With the rival clubs already fading from playoff contention, Mexico's oldest clasico is a shell of its former self.
Two of Mexico's traditional clubs clash inside the Estadio Omnilife on Sunday for the latest edition of Mexico’s oldest clasico, first played back in 1916. The hard-core fans will be in the stadium and there is some local pride at stake, but little else.
Chivas and Atlas are level on seven points after 11 rounds of matches in the Liga Bancomer MX’s Apertura season, although Guadalajara does have a game in hand. Neither can realistically make the playoffs and there are still 10 weeks left until a new champion is crowned.
Chivas have won just once in their last 17 matches in the Liga MX, while Atlas hasn't won in 15 games, its last three points coming April 20 against Chivas.
This is nothing particularly new. Barring the odd — almost freak — good season in recent years, both have gravitated toward the bottom of the table, and both of Guadalajara’s “giants” are in the race against dropping to Mexico’s Ascenso MX.
Chivas sit on 91 points in the Liga MX’s relegation table — worked out over the past six short seasons — with Atlas second from last on 83 points.
It is a sad state of affairs, with the rivalry between them going all the way down to the youth level, where they traditionally battle for the best talent in western Mexico. In recent years, Chivas have exported players like Javier Hernandez, Carlos Salcido and Francisco “Maza” Rodriguez to Europe, while Atlas’ Colomos training ground has spawned Rafael Marquez, Andres Guardado and Pavel Pardo.
The week leading up to the clasico has given more examples of why each club finds itself in the situation it is.
Atlas announced it was set to terminate the contract of captain and fan favorite Leandro Cufre on Saturday, with the president telling the local press it was because he was interfering with things inside the club that weren’t his responsibility. The rumor was that former Roma defender Cufre was trying to oust coach Omar Asad from his job, which he denied.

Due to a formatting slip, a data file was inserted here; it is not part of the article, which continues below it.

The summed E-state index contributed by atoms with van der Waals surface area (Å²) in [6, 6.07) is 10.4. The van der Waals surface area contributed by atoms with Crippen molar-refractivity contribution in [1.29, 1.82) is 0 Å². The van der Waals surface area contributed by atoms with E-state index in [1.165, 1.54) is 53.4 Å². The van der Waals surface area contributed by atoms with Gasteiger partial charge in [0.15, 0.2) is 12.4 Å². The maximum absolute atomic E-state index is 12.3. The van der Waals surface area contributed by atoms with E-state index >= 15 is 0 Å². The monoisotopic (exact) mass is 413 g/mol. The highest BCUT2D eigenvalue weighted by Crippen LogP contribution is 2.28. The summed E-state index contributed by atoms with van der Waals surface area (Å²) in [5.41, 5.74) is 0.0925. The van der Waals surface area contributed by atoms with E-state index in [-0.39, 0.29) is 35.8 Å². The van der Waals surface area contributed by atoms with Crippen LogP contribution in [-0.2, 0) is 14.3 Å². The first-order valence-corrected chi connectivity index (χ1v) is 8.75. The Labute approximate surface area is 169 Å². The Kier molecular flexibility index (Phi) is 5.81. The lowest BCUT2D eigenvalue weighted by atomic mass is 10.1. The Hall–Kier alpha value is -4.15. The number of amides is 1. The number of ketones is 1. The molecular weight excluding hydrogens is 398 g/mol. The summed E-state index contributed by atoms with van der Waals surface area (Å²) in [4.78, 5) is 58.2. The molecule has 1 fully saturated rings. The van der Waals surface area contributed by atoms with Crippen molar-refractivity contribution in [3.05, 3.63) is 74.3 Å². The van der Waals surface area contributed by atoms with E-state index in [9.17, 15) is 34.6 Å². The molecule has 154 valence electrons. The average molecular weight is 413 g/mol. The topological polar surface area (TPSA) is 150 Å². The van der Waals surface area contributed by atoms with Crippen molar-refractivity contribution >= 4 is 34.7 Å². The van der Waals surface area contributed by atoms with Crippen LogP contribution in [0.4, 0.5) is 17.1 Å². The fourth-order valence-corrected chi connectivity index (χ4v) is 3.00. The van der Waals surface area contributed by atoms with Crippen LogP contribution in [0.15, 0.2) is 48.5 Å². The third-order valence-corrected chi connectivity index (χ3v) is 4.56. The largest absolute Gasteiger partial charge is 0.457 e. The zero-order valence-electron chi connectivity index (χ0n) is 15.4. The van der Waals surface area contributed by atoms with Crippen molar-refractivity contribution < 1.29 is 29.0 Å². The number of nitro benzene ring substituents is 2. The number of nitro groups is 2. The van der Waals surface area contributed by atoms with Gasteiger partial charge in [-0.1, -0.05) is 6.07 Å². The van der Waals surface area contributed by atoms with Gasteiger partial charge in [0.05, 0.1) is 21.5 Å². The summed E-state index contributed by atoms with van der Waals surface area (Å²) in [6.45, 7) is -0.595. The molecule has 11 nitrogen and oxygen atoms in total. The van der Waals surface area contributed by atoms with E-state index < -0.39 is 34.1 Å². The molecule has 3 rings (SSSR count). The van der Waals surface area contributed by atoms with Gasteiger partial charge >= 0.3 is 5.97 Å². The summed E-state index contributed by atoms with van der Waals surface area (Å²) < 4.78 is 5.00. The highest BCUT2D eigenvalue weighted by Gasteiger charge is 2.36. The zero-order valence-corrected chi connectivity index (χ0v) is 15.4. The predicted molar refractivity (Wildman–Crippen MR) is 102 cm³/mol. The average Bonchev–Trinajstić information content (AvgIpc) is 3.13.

The issue was resolved the following day and Cufre rejoined training, but not before expressing his inconformity that he found out about the president’s plans to remove him while listening to the radio on the way home from Saturday’s game against Veracruz.
On top of the short-term infighting, Atlas’ financial problems have been well-documented, although the club could be sold in the near-to-medium future with efforts underway to change its legal status.
Over at Chivas, Wednesday’s Copa MX draw in the Omnilife against Leon’s reserve team pretty much ended their season in any meaningful, trophy-challenging way. It was a sloppy, listless display plagued with a crippling lack of confidence and almost fear that has haunted the club this season.
Their recent history has been of chopping and changing at the whim of owner Jorge Vergara, whose vision for the club is difficult to pin down when you consider the wild swings in personnel running the club. There have been a total of 16 coaches in the almost 11 years Vergara has owned Chivas and a conveyor belt of sporting presidents that have the club sailing like a rudderless ship.
Of course, none of the above will stop celebrations if Chivas or Atlas comes out on top, but it is a damning indictment of the state of Guadalajara’s teams, with Estudiantes Tecos also relegated from the first division last year.
Expect empty seats in the Omnilife on Sunday, something that should be unimaginable considering the size of the clubs and the fact that the greater Guadalajara region has more than 4 million inhabitants.